Use this URL to cite or link to this record in EThOS: http://ethos.bl.uk/OrderDetails.do?uin=uk.bl.ethos.622020
Title: Takeover likelihood modelling : target profile and portfolio returns
Author: Tunyi, Abongeh Akumbom
ISNI:       0000 0004 5360 4537
Awarding Body: University of Glasgow
Current Institution: University of Glasgow
Date of Award: 2014
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Abstract:
This thesis investigates four interrelated research issues in the context of takeover likelihood modelling. These include: (1) the determinants of target firms’ takeover likelihood, (2) the extent to which targets can be predicted using publicly available information, (3) whether target prediction can form the basis of a profitable investment strategy, and – if not – (4) why investing in predicted targets is a suboptimal investment strategy. The research employs a UK sample of 32,363 firm-year observations (consisting of 1,635 target and 31,737 non-target firm-year observations) between 1988 and 2010. Prior literature relies on eight (old) hypotheses for modelling takeover likelihood – determinants of takeover likelihood. Consistent with prior studies, I find that takeover likelihood increases with the availability of free cash flow (Powell (1997, 2001, 2004)), the level of tangible assets (Ambrose and Megginson (1992)) and management inefficiency (Palepu (1986)), but decreases with firm age (Brar et al. (2009)). The empirical evidence lends no support to the firm undervaluation, industry disturbance, growth-resource mismatch or firm size hypotheses (Palepu (1986)). I extend prior research by developing eleven (new) hypotheses for target prediction. Consistent with the new hypotheses, I find evidence that takeover likelihood is an inverse U-shaped function of firm size, leverage and payroll burden. Takeover likelihood also increases with share repurchase activity, market liquidity and stock market performance and decreases with industry concentration. As anticipated, the new hypotheses improve the within-sample classification and out-of-sample predictive abilities of prior takeover prediction models. This study also contributes to the literature by exploring the effects of different methodological choices on the performance of takeover prediction models. The analyses reveal that the performance of prediction models is moderated by different modelling choices. For example, I find evidence that the use of longer estimation windows (e.g., a recursive model), as well as, portfolio selection techniques which yield larger holdout samples (deciles and quintiles) generally result in more optimal model performance. Importantly, I show that some of the methodological choices of prior researchers (e.g., a one-year holdout period and a matched-sampling methodology) either directly biases research findings or results in suboptimal model performance. Additionally, there is no evidence that model parameters go stale, at least not over a ten-year out-of-sample test period. Hence, the parameters developed in this study can be employed by researchers and practitioners to ascribe takeover probabilities to UK firms. Despite the new model’s success in predicting targets, I find that, consistent with the market efficiency hypothesis, predicted target portfolios do not consistently earn significant positive abnormal returns in the long run. That is, despite the high target concentrations achieved, the portfolios generate long run abnormal returns which are not statistically different from zero. I extend prior literature by showing that these portfolios are likely to achieve lower than expected returns for five reasons. First, a substantial proportion of each predicted target portfolio constitutes type II errors (i.e., non-targets) which, on average, do not earn significant positive abnormal returns. Second, the portfolios tend to hold a high number of firms that go bankrupt leading to a substantial decline in portfolio returns. Third, the presence of poorly-performing small firms within the portfolios further dilutes its returns. Fourth, targets perform poorly prior to takeover bids and this period of poor performance coincides with the portfolio holding period. Fifth, targets that can be successfully predicted tend to earn lower-than-expected holding period returns, perhaps, due to market-wide anticipation. Overall, this study contributes to the literature by developing new hypotheses for takeover prediction, by advancing a more robust methodological framework for developing and testing prediction models and by empirically explaining why takeover prediction as an investment strategy is, perhaps, a suboptimal strategy.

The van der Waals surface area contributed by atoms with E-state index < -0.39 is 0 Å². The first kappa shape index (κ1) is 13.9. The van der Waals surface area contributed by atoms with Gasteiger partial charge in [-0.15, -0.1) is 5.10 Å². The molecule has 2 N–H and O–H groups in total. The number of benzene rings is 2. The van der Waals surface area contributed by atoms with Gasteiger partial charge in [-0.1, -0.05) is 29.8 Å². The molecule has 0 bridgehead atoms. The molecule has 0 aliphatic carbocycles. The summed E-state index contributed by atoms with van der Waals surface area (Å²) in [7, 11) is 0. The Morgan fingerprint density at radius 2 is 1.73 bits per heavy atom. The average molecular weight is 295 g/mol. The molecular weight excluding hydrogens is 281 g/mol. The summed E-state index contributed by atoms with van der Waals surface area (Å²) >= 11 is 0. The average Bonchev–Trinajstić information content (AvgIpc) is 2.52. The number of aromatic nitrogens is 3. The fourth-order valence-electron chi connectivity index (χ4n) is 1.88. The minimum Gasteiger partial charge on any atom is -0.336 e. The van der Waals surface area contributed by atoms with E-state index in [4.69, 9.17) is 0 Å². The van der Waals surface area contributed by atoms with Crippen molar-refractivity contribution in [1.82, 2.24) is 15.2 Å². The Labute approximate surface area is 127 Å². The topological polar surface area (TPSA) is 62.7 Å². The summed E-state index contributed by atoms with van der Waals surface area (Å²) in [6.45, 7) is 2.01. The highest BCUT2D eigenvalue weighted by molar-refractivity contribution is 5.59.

Supervisor: Not available Sponsor: Not available
Qualification Name: Thesis (Ph.D.) Qualification Level: Doctoral
EThOS ID: uk.bl.ethos.622020  DOI: Not available
Keywords: HB Economic Theory ; HF5601 Accounting ; HG Finance
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